Tuesday, September 20, 2016

TITLE: What Is A Chapter 20 Bankruptcy?

It doesn’t take knowing all the ins and outs of the bankruptcy laws to have a little familiarity with some of the terms. For instance, most people who have heard of bankruptcy know that there is a type of case called a Chapter 7, and a type of case called a Chapter 13. You might have even heard that the minute you file a case your creditors are not allowed to call you and try to collect their debt. But even if you know some of these things, there are many intricacies to the bankruptcy laws that you will need help with if you are considering filing a case. The first step is to talk with a knowledgeable bankruptcy and debt management attorney to learn how bankruptcy can help you, and what your options are for filing a case.

One of the most important decisions to make after you decide bankruptcy is the answer to your financial problems is what type of case you will file. For consumers, there are two main types of cases. You can file a Chapter 7 or a Chapter 13. A Chapter 7 is generally the more desirable type of case because it eliminates all of your unsecured debt, and it does not last as long as a Chapter 13. A Chapter 7 is more like a liquidation of your debt, and in contrast a Chapter 13 is more like a debt consolidation. A Chapter 13 requires you to propose a plan of repayment of your debt, including repayment of a portion of your unsecured debt. While these are the most filed types of bankruptcy cases, there is also a chance you might need relief under both chapters, and this is referred to as a “chapter 20”. The characteristics of a Chapter 20 case include:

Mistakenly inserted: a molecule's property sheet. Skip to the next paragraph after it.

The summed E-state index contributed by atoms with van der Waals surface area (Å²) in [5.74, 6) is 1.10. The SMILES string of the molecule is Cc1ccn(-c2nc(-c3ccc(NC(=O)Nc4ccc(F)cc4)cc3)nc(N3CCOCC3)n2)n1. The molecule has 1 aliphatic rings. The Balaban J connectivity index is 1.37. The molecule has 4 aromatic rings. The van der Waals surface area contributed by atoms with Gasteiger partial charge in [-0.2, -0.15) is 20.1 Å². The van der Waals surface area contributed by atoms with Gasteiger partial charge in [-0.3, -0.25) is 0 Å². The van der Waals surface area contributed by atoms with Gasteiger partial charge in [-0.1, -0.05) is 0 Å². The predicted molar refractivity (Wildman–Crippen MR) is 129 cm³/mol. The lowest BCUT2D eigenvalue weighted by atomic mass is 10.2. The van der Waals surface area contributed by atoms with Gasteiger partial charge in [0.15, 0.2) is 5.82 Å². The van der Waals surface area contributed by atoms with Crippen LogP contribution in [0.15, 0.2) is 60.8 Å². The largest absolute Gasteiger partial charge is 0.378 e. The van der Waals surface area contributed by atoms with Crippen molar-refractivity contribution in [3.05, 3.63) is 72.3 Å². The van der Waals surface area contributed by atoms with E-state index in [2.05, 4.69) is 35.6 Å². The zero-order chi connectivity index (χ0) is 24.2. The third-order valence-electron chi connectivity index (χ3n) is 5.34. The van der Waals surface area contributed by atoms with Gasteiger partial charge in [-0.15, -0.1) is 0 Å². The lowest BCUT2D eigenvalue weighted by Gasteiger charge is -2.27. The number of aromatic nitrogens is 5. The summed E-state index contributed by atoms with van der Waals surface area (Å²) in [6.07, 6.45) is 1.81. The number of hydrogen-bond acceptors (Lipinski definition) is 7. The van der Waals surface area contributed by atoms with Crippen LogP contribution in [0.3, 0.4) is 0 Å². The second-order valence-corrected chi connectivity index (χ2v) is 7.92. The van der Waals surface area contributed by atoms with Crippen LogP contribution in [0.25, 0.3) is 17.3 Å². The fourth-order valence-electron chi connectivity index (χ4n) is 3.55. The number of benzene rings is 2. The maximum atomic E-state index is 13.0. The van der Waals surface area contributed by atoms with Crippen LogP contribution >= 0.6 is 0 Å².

Firs you file a Chapter 7, but a little ways down the road find that you need additional relief from your financial pressure.

         You are not permitted to refile a Chapter 7 under certain circumstances, and within a certain time frame, but you might be able to file another case under Chapter 13.

         The filing of a Chapter 7 and then a Chapter 13 is sometimes called a Chapter 20, and can be helpful if you begin experiencing financial difficulty shortly after your Chapter 7 case is completed.

A lot of people wonder if they are allowed to file bankruptcy more than twice, and the “chapter 20” scheme is one of the ways this happens. If you have filed a Chapter 7 and received a discharge, but need more help with your debt load, a new case under Chapter 13 could help. Call our office to find out if you are able to do this, and if so, how it will help you better manage your money.

For more information about how bankruptcy can help you, contact us at www.law-ri.com. We will help by coming up with solutions that work for you and have multiple locations to meet your needs for office visits.

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